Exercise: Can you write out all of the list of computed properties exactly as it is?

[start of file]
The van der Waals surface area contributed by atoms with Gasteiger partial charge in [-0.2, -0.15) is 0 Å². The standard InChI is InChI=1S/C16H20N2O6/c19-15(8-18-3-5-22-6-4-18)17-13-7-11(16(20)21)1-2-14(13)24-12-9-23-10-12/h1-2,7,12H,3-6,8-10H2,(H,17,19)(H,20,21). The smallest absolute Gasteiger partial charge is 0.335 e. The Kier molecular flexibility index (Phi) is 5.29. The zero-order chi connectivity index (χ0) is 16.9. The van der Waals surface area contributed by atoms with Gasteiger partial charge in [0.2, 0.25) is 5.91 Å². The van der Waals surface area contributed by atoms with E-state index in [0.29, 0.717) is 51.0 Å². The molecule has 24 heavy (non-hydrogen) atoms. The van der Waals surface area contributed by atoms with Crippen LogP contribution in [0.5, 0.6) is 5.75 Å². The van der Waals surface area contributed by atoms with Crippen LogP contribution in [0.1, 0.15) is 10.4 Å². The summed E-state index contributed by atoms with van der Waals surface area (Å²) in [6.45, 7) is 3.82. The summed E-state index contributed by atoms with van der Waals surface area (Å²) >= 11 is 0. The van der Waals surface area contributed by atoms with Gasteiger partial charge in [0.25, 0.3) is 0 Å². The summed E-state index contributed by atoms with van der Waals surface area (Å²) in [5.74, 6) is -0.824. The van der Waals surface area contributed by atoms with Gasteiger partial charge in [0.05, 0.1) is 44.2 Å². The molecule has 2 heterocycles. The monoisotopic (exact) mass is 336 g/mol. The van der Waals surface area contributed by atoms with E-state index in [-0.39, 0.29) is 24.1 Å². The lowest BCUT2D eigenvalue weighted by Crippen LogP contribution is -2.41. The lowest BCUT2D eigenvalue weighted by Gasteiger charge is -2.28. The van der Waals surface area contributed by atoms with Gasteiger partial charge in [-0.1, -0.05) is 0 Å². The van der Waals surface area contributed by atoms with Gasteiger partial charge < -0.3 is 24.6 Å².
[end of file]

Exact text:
The van der Waals surface area contributed by atoms with Gasteiger partial charge in [-0.2, -0.15) is 0 Å². The standard InChI is InChI=1S/C16H20N2O6/c19-15(8-18-3-5-22-6-4-18)17-13-7-11(16(20)21)1-2-14(13)24-12-9-23-10-12/h1-2,7,12H,3-6,8-10H2,(H,17,19)(H,20,21). The smallest absolute Gasteiger partial charge is 0.335 e. The Kier molecular flexibility index (Phi) is 5.29. The zero-order chi connectivity index (χ0) is 16.9. The van der Waals surface area contributed by atoms with Gasteiger partial charge in [0.2, 0.25) is 5.91 Å². The van der Waals surface area contributed by atoms with E-state index in [0.29, 0.717) is 51.0 Å². The molecule has 24 heavy (non-hydrogen) atoms. The van der Waals surface area contributed by atoms with Crippen LogP contribution in [0.5, 0.6) is 5.75 Å². The van der Waals surface area contributed by atoms with Crippen LogP contribution in [0.1, 0.15) is 10.4 Å². The summed E-state index contributed by atoms with van der Waals surface area (Å²) in [6.45, 7) is 3.82. The summed E-state index contributed by atoms with van der Waals surface area (Å²) >= 11 is 0. The van der Waals surface area contributed by atoms with Gasteiger partial charge in [0.25, 0.3) is 0 Å². The summed E-state index contributed by atoms with van der Waals surface area (Å²) in [5.74, 6) is -0.824. The van der Waals surface area contributed by atoms with Gasteiger partial charge in [0.05, 0.1) is 44.2 Å². The molecule has 2 heterocycles. The monoisotopic (exact) mass is 336 g/mol. The van der Waals surface area contributed by atoms with E-state index in [-0.39, 0.29) is 24.1 Å². The lowest BCUT2D eigenvalue weighted by Crippen LogP contribution is -2.41. The lowest BCUT2D eigenvalue weighted by Gasteiger charge is -2.28. The van der Waals surface area contributed by atoms with Gasteiger partial charge in [-0.1, -0.05) is 0 Å². The van der Waals surface area contributed by atoms with Gasteiger partial charge < -0.3 is 24.6 Å².